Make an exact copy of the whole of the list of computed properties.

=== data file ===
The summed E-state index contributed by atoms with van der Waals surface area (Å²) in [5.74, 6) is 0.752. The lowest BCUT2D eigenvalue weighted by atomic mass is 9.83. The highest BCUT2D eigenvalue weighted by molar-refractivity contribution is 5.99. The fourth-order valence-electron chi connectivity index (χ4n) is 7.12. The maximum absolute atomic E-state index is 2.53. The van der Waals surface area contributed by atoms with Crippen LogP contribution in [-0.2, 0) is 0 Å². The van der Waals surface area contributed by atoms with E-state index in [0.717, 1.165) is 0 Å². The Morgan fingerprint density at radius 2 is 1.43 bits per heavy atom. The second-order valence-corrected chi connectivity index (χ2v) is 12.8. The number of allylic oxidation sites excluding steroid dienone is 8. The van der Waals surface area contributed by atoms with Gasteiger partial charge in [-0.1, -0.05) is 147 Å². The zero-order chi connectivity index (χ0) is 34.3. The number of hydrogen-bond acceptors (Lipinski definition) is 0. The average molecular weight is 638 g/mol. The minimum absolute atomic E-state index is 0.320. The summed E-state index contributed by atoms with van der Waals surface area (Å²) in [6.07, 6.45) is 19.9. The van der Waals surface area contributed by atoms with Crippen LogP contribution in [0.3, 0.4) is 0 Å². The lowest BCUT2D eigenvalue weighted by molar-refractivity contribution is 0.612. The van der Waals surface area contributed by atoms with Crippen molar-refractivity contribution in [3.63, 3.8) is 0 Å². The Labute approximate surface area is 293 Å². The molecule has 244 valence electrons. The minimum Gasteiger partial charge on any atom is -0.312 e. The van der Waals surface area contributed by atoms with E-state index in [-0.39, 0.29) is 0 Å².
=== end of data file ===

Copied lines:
The summed E-state index contributed by atoms with van der Waals surface area (Å²) in [5.74, 6) is 0.752. The lowest BCUT2D eigenvalue weighted by atomic mass is 9.83. The highest BCUT2D eigenvalue weighted by molar-refractivity contribution is 5.99. The fourth-order valence-electron chi connectivity index (χ4n) is 7.12. The maximum absolute atomic E-state index is 2.53. The van der Waals surface area contributed by atoms with Crippen LogP contribution in [-0.2, 0) is 0 Å². The van der Waals surface area contributed by atoms with E-state index in [0.717, 1.165) is 0 Å². The Morgan fingerprint density at radius 2 is 1.43 bits per heavy atom. The second-order valence-corrected chi connectivity index (χ2v) is 12.8. The number of allylic oxidation sites excluding steroid dienone is 8. The van der Waals surface area contributed by atoms with Gasteiger partial charge in [-0.1, -0.05) is 147 Å². The zero-order chi connectivity index (χ0) is 34.3. The number of hydrogen-bond acceptors (Lipinski definition) is 0. The average molecular weight is 638 g/mol. The minimum absolute atomic E-state index is 0.320. The summed E-state index contributed by atoms with van der Waals surface area (Å²) in [6.07, 6.45) is 19.9. The van der Waals surface area contributed by atoms with Crippen LogP contribution in [0.3, 0.4) is 0 Å². The lowest BCUT2D eigenvalue weighted by molar-refractivity contribution is 0.612. The van der Waals surface area contributed by atoms with Crippen molar-refractivity contribution in [3.63, 3.8) is 0 Å². The Labute approximate surface area is 293 Å². The molecule has 244 valence electrons. The minimum Gasteiger partial charge on any atom is -0.312 e. The van der Waals surface area contributed by atoms with E-state index in [-0.39, 0.29) is 0 Å².